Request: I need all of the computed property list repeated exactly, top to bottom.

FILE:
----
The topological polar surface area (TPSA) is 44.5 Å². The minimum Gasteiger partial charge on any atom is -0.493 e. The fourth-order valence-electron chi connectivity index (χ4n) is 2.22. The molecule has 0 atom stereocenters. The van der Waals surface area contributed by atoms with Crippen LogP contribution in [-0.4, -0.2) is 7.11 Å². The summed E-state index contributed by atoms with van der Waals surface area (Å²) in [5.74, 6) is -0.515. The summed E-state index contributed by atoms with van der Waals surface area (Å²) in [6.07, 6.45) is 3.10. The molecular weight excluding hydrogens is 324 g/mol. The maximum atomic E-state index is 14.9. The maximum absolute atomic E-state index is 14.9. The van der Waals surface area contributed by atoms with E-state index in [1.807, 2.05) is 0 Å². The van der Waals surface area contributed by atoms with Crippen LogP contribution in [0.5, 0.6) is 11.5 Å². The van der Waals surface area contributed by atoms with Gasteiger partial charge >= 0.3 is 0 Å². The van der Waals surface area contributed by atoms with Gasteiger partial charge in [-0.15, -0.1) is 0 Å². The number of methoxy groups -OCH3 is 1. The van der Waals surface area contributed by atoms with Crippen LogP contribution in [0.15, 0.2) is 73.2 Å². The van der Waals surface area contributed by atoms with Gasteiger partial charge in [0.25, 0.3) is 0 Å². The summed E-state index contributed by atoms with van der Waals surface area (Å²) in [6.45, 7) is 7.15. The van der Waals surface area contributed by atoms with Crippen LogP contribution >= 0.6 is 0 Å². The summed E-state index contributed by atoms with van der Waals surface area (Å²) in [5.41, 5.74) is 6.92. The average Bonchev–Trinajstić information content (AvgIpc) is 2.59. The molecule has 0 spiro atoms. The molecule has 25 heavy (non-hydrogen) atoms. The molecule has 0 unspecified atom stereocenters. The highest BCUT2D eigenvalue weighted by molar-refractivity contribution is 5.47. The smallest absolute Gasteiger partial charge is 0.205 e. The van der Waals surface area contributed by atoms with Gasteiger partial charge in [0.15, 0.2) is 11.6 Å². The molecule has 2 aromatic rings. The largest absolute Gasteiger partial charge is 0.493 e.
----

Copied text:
The topological polar surface area (TPSA) is 44.5 Å². The minimum Gasteiger partial charge on any atom is -0.493 e. The fourth-order valence-electron chi connectivity index (χ4n) is 2.22. The molecule has 0 atom stereocenters. The van der Waals surface area contributed by atoms with Crippen LogP contribution in [-0.4, -0.2) is 7.11 Å². The summed E-state index contributed by atoms with van der Waals surface area (Å²) in [5.74, 6) is -0.515. The summed E-state index contributed by atoms with van der Waals surface area (Å²) in [6.07, 6.45) is 3.10. The molecular weight excluding hydrogens is 324 g/mol. The maximum atomic E-state index is 14.9. The maximum absolute atomic E-state index is 14.9. The van der Waals surface area contributed by atoms with E-state index in [1.807, 2.05) is 0 Å². The van der Waals surface area contributed by atoms with Crippen LogP contribution in [0.5, 0.6) is 11.5 Å². The van der Waals surface area contributed by atoms with Gasteiger partial charge >= 0.3 is 0 Å². The van der Waals surface area contributed by atoms with Gasteiger partial charge in [-0.15, -0.1) is 0 Å². The number of methoxy groups -OCH3 is 1. The van der Waals surface area contributed by atoms with Crippen LogP contribution in [0.15, 0.2) is 73.2 Å². The van der Waals surface area contributed by atoms with Gasteiger partial charge in [0.25, 0.3) is 0 Å². The summed E-state index contributed by atoms with van der Waals surface area (Å²) in [6.45, 7) is 7.15. The van der Waals surface area contributed by atoms with Crippen LogP contribution >= 0.6 is 0 Å². The summed E-state index contributed by atoms with van der Waals surface area (Å²) in [5.41, 5.74) is 6.92. The average Bonchev–Trinajstić information content (AvgIpc) is 2.59. The molecule has 0 spiro atoms. The molecule has 25 heavy (non-hydrogen) atoms. The molecule has 0 unspecified atom stereocenters. The highest BCUT2D eigenvalue weighted by molar-refractivity contribution is 5.47. The smallest absolute Gasteiger partial charge is 0.205 e. The van der Waals surface area contributed by atoms with Gasteiger partial charge in [0.15, 0.2) is 11.6 Å². The molecule has 2 aromatic rings. The largest absolute Gasteiger partial charge is 0.493 e.